Do what you said you would do

If the owner has agreed terms with you and you’ve signed an agreement for options and an agreement to get involved, you need to show up.

These are tricky circumstances for owners to manage and they ultimately spend a lot of time and energy speaking to candidates that don’t want to get involved when they fully understand that there’s no cash on the table in the immediate future.

So, if you’ve committed, come to the party ready to work and help them make a difference as you all enjoy the ride.

Many times I’ve seen enthusiastic newbies sign all the agreements and then realise that they don’t have the time, or it’s harder than they thought, or just that the novelty wears off really quickly. Don’t be one of these people. Do it or don’t do it, but don’t waste the team’s time by not supporting them when they need you.

That said, if you’ve been there a while and you don’t like what you see, then don’t be afraid to walk away either. This is your time you’re giving here and if you feel that it could be better spent elsewhere then say so and let them get on with their project without you.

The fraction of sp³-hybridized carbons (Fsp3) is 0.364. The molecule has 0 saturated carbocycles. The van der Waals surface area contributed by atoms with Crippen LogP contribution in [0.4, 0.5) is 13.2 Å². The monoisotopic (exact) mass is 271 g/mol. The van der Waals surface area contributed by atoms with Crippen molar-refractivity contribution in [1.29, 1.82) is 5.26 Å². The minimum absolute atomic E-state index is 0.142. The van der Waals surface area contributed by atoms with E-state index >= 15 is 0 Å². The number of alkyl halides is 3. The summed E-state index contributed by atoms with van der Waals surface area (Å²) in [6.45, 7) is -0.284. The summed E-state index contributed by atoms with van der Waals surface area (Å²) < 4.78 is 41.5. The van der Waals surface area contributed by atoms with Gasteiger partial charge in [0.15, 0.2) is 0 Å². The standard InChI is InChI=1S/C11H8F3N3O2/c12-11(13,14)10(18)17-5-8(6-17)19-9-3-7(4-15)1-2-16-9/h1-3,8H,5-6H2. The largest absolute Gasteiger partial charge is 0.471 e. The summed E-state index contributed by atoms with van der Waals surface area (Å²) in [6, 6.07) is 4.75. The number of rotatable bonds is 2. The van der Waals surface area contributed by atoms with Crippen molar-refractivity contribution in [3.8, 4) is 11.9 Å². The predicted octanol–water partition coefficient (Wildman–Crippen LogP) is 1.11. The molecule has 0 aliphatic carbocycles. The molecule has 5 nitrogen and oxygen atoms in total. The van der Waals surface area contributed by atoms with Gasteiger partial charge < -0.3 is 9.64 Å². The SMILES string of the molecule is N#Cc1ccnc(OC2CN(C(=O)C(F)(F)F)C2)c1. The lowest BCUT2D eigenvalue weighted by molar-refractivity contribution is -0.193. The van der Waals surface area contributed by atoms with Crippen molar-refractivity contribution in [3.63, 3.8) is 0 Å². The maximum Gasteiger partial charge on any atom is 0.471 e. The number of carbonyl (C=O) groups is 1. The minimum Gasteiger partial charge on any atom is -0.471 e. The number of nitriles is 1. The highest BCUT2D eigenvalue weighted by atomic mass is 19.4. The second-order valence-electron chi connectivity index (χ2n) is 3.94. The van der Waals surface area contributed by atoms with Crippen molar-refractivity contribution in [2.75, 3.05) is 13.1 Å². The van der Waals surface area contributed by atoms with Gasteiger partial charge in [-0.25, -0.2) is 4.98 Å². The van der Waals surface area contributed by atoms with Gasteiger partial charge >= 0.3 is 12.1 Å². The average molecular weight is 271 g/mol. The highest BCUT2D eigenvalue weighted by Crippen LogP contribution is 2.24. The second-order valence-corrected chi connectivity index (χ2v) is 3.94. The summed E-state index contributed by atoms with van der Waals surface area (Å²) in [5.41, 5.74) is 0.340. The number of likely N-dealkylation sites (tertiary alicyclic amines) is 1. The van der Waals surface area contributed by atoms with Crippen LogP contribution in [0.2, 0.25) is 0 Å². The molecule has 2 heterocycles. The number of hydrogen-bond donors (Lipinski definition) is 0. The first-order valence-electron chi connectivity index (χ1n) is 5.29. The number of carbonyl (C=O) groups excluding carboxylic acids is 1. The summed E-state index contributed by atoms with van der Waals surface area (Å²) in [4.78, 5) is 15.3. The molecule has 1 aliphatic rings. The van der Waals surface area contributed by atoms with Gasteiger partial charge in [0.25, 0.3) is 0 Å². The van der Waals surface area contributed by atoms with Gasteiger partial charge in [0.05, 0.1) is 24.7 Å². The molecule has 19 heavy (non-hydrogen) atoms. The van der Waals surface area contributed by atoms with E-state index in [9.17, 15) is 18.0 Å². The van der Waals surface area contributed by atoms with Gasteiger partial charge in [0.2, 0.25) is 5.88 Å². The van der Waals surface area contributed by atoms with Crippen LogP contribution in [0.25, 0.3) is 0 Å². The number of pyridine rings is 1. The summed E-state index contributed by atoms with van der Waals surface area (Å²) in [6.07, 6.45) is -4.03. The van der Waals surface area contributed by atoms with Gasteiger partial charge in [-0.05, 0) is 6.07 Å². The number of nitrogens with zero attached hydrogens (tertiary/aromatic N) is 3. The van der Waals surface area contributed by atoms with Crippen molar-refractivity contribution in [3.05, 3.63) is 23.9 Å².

Under these circumstances, the way Share Option agreements work is that you’ll be unlikely to own any shares if you walk early, but that’s fair, as you didn’t complete your end of the bargain.

In summary

Start-ups are risky places to be, but they can also be a lot of fun! If you can afford to spend some time in one for the experience and to give your time as Sweat Equity then I would highly recommend it. But, you need to understand how the game works so you can make sure that you’re treated fairly for the time you spend.

Once you’ve done it a few times you’ll know a good opportunity when you see one and it’ll be pretty easy to understand whether you want to get involved or not.

Take a punt and enjoy the ride, but watch out for the sharks!